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A telecommunication company on the African continent
Mo Ibrahim founded Celtel, a telecommunication company on the African continent at a time when all other international investors shunned such a possibility. This paper provides insights as to challenges and strengths that the Celtel founder underwent through in eventually creating a multinational company spanning thirteen African countries.
Beginning a company takes a great deal of self-reference criterion, as did Mo Ibrahim when he perceived of the enormous potential the African continent as a market for telecom services. His understanding of the African continent and the different cultures prevailing in different opportunities gave him a competitive edge over other investors.
Some of the challenges the founder face included sourcing for finances, working in different cultural settings, poor transportation infrastructure and social evils such as corruption. He however had the wisdom to attract some of the best talent in the market who enabled the weaknesses to be translated into strengths.
The Celtel founder had individual strengths which enabled him navigate the international telecoms industry with ease. He sourced the greatest minds in the UK telecoms industry as well as a very influential figure on the African continent. This enabled him to attract some of the best talent from across the world to train Africans to work towards developing Africa.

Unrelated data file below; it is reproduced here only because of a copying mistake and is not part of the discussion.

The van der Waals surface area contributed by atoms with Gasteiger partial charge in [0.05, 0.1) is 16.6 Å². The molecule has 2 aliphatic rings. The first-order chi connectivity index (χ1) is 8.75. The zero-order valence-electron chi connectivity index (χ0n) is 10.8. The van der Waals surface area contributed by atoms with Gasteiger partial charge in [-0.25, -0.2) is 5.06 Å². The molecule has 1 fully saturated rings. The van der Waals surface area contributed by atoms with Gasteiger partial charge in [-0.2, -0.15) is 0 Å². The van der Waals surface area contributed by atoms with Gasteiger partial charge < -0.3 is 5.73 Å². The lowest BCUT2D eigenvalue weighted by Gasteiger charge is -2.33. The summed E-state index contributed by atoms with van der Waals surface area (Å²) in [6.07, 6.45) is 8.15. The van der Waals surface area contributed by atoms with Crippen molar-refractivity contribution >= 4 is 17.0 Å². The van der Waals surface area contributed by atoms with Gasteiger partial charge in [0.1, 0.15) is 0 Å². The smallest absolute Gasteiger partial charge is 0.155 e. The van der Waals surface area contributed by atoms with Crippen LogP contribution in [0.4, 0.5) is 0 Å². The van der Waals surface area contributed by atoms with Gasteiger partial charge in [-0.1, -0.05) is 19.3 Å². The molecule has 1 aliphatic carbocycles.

Ibrahim had good knowledge and determination to succeed in forming the Celtel Company. He had to face strong external pressures from the operating environment. For instance, he had to endure setting up a telecommunications network in war torn Sierra Leone as well as set up telecommunication infrastructure in Congo, a country with virtually no transport infrastructure at the time.
By doing great deeds and investing in a bottom of the pyramid market, Celtel under the leadership of Mo Ibrahim brought mobile telephony to the world’s poorest market. He had the foresight to estimate the value of his company and the demand for African markets among international investors. This led to the eventual sale of Celtel to Zain.